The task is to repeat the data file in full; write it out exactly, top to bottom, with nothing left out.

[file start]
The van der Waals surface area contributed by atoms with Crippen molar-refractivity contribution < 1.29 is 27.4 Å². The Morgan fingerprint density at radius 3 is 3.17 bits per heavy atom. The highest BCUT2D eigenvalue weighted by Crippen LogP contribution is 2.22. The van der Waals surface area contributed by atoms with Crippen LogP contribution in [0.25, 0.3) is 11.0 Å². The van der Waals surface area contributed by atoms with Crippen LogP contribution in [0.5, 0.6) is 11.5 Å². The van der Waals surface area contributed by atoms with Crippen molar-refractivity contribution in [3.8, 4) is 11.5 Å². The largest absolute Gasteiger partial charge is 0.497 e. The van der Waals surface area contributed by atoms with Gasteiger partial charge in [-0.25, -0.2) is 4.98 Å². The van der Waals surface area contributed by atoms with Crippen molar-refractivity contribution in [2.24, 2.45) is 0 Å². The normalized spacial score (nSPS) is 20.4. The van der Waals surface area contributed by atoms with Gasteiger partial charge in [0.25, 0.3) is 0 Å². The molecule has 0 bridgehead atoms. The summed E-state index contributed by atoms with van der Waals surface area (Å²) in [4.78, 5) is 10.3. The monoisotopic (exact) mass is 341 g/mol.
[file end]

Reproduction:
The van der Waals surface area contributed by atoms with Crippen molar-refractivity contribution < 1.29 is 27.4 Å². The Morgan fingerprint density at radius 3 is 3.17 bits per heavy atom. The highest BCUT2D eigenvalue weighted by Crippen LogP contribution is 2.22. The van der Waals surface area contributed by atoms with Crippen LogP contribution in [0.25, 0.3) is 11.0 Å². The van der Waals surface area contributed by atoms with Crippen LogP contribution in [0.5, 0.6) is 11.5 Å². The van der Waals surface area contributed by atoms with Crippen molar-refractivity contribution in [3.8, 4) is 11.5 Å². The largest absolute Gasteiger partial charge is 0.497 e. The van der Waals surface area contributed by atoms with Gasteiger partial charge in [-0.25, -0.2) is 4.98 Å². The van der Waals surface area contributed by atoms with Crippen molar-refractivity contribution in [2.24, 2.45) is 0 Å². The normalized spacial score (nSPS) is 20.4. The van der Waals surface area contributed by atoms with Gasteiger partial charge in [0.25, 0.3) is 0 Å². The molecule has 0 bridgehead atoms. The summed E-state index contributed by atoms with van der Waals surface area (Å²) in [4.78, 5) is 10.3. The monoisotopic (exact) mass is 341 g/mol.